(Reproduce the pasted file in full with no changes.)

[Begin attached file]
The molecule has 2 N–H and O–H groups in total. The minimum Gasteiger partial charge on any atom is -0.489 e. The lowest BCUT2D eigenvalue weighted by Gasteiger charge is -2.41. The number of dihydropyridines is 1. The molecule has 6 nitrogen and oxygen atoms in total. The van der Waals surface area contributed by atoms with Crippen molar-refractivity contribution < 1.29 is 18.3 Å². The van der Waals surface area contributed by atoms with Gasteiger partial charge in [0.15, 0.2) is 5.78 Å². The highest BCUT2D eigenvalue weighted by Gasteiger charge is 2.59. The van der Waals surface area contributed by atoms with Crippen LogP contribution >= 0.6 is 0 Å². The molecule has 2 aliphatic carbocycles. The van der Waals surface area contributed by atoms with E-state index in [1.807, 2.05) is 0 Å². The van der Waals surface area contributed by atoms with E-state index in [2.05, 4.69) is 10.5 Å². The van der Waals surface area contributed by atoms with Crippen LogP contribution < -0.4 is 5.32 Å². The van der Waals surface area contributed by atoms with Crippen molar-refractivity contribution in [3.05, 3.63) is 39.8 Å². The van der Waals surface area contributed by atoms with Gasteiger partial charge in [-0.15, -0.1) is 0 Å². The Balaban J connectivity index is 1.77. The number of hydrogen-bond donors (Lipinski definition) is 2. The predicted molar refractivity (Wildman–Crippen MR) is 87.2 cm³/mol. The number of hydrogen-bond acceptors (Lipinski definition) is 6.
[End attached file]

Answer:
The molecule has 2 N–H and O–H groups in total. The minimum Gasteiger partial charge on any atom is -0.489 e. The lowest BCUT2D eigenvalue weighted by Gasteiger charge is -2.41. The number of dihydropyridines is 1. The molecule has 6 nitrogen and oxygen atoms in total. The van der Waals surface area contributed by atoms with Crippen molar-refractivity contribution < 1.29 is 18.3 Å². The van der Waals surface area contributed by atoms with Gasteiger partial charge in [0.15, 0.2) is 5.78 Å². The highest BCUT2D eigenvalue weighted by Gasteiger charge is 2.59. The van der Waals surface area contributed by atoms with Crippen LogP contribution >= 0.6 is 0 Å². The molecule has 2 aliphatic carbocycles. The van der Waals surface area contributed by atoms with E-state index in [1.807, 2.05) is 0 Å². The van der Waals surface area contributed by atoms with E-state index in [2.05, 4.69) is 10.5 Å². The van der Waals surface area contributed by atoms with Crippen LogP contribution < -0.4 is 5.32 Å². The van der Waals surface area contributed by atoms with Crippen molar-refractivity contribution in [3.05, 3.63) is 39.8 Å². The van der Waals surface area contributed by atoms with Gasteiger partial charge in [-0.15, -0.1) is 0 Å². The Balaban J connectivity index is 1.77. The number of hydrogen-bond donors (Lipinski definition) is 2. The predicted molar refractivity (Wildman–Crippen MR) is 87.2 cm³/mol. The number of hydrogen-bond acceptors (Lipinski definition) is 6.